The southern live oak, quercus virginiana, is a large majestic oak tree species native to the southeastern United States coastline. While some other species are loosely referred to as live oaks, the southern live oak is an iconic part of the Old South. The term “live” refers to the tree’s evergreen characteristic – its leaves remain nearly year-round. Over a period of days, leaves fall off in the spring as new leaves begin to emerge.
The tree is anchored by a deep tap-root which develops into an extensive root system. Lower branches will reach out to the ground and then turn upward. These features, along with a low center of gravity, allow southern live oak to withstand strong sustained costal winds – hurricanes. Several live oaks have been certified to be over 1000 years old!
It prefers well drained sandy soils below 300ft above sea level. Their broad, dense canopy discourages flammable undergrowth. As such, the tree can usually withstand fires because the flames are unlikely to reach the crown. If burned, the crown and roots respond with vigorous growth.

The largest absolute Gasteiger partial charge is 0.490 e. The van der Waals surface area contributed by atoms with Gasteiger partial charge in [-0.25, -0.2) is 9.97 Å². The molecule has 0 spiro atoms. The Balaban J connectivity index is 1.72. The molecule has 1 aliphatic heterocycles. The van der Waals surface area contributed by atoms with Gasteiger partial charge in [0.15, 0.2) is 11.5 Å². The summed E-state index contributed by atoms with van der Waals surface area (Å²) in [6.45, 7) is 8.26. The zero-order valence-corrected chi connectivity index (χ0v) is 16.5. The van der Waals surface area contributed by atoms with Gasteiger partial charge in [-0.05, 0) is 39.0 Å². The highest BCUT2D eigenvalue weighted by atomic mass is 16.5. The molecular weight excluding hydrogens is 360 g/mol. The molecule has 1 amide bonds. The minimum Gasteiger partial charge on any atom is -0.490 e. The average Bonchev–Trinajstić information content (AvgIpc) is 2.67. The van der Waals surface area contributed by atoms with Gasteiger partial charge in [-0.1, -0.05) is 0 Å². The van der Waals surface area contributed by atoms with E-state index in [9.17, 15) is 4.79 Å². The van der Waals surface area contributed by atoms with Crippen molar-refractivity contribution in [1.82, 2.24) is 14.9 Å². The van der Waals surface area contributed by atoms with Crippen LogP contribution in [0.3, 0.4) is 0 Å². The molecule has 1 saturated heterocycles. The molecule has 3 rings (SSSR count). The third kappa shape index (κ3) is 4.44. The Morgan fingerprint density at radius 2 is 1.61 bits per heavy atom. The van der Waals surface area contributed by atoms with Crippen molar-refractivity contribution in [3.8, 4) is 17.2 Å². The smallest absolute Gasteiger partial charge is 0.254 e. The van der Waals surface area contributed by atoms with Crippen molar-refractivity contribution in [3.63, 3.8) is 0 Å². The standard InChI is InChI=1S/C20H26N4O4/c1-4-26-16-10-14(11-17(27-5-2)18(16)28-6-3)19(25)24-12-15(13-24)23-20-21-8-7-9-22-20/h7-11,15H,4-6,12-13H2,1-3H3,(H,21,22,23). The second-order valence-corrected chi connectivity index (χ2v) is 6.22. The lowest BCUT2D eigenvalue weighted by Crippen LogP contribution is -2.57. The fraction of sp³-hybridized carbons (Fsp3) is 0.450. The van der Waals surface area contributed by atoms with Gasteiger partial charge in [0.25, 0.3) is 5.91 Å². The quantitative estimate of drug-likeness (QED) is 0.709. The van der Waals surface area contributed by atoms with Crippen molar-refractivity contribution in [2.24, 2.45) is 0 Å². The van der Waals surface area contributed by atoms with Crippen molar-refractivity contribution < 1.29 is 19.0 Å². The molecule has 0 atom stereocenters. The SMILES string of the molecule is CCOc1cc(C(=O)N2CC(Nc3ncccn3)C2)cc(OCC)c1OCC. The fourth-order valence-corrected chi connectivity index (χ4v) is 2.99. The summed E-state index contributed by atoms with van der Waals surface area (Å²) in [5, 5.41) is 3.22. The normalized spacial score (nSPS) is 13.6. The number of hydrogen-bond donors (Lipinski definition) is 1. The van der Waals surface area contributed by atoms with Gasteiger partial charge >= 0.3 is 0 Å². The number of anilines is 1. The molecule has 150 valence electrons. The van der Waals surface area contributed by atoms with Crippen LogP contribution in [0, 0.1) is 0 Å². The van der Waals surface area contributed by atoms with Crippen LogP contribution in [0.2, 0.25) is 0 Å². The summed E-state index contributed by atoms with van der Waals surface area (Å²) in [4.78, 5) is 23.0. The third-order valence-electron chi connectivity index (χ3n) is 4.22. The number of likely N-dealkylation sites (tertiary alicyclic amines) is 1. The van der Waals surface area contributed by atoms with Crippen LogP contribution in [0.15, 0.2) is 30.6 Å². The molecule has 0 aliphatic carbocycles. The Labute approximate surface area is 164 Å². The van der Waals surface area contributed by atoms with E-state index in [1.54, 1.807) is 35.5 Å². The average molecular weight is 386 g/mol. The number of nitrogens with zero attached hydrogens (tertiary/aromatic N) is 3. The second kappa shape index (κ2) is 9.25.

Though not suitable for planking, the live oak’s hard, strong and curved wood was a preferred source of sailing ship framework timbers. The frame of the famous USS Constitution was constructed from southern live oak harvested from the state of Georgia. The density of wood grain helped the ship survive cannon fire during The War of 1812, earning it the nickname “Old Ironsides”.
Today, the southern live oak provides shelter and food to local wildlife. I captured this series, including the white tail bucks above foraging for live oak acorns, on the Intracostal Waterway near Holden Beach, North Carolina.